Extra-illustrating was popularized by James Granger, author of the 1769 book “Biographical History of England.” The book was published with extra blank pages in the back to encourage readers to add their own illustrations. The immense popularity of Granger’s book led to the use of the term “Grangerizing” to describe the practice of extra-illustrating. Some of the most significant extra-illustrated works from the late 1700s come from Samuel Rudder and Count Hamilton Anthony. A samples of their books - displayed at the Huntington Library - is shown here.
I actually have a really old Scrap Book that my great grandmother, Minnie McDougal created for my mother, when she was a little girl. It is filled with clippings, post cards and cut-outs of calendars. It is a personal treasure for sure!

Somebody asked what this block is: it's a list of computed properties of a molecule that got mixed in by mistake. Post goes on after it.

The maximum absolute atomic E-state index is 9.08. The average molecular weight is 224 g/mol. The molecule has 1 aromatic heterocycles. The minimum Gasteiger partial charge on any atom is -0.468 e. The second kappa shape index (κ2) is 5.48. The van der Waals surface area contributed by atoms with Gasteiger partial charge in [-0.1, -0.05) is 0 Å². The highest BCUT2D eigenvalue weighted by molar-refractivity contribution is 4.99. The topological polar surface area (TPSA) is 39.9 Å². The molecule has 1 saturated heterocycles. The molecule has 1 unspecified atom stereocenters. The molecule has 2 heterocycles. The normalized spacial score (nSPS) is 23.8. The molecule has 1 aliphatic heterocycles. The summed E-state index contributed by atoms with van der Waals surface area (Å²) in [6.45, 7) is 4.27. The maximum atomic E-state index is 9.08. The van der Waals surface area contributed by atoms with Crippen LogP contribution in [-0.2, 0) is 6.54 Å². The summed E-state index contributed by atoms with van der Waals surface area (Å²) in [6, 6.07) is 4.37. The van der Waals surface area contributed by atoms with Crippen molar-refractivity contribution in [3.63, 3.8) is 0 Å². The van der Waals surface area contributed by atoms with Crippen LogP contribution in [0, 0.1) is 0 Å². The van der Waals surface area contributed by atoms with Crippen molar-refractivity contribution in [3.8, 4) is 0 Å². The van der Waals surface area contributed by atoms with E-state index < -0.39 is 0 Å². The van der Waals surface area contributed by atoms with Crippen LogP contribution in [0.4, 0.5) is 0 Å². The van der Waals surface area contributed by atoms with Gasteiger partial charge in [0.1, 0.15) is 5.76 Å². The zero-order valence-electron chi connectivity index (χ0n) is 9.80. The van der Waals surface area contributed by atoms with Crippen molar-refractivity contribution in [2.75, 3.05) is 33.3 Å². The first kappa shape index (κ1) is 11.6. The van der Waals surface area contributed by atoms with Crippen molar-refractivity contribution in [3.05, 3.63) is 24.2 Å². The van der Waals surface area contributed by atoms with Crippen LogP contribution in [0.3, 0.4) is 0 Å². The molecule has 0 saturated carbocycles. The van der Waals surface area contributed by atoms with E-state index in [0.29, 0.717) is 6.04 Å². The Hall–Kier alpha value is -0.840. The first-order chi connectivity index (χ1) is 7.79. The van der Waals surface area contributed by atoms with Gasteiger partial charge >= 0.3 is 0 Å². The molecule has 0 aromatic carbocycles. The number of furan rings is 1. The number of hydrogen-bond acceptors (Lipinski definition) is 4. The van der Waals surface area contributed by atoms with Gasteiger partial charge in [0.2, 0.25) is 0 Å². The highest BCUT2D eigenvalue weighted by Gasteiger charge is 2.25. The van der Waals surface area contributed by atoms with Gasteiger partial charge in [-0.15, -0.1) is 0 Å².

I LOVED the chance I had to review my scrapbooking history with Tracie and I realized that I've never actually written it down anywhere, so I'm taking it as a challenge to do so. Once I get it recorded, I'd like to use a timeline to document it. I will be drawing on inspiration for this from Ali and her Hello Story class. There's nobody who does timelines like Ali.
Anyway, think about you're own memory-making and documenting past and consider getting it down for yourself and for posterity. I told Tracie in the podcast that what I want to leave my children—more than completed scrapbooks—is a LOVE of storytelling. They will document differently than I did and do now, but if we can plant the LOVE of documenting in their hearts, then we will leave them something truly lasting and valuable.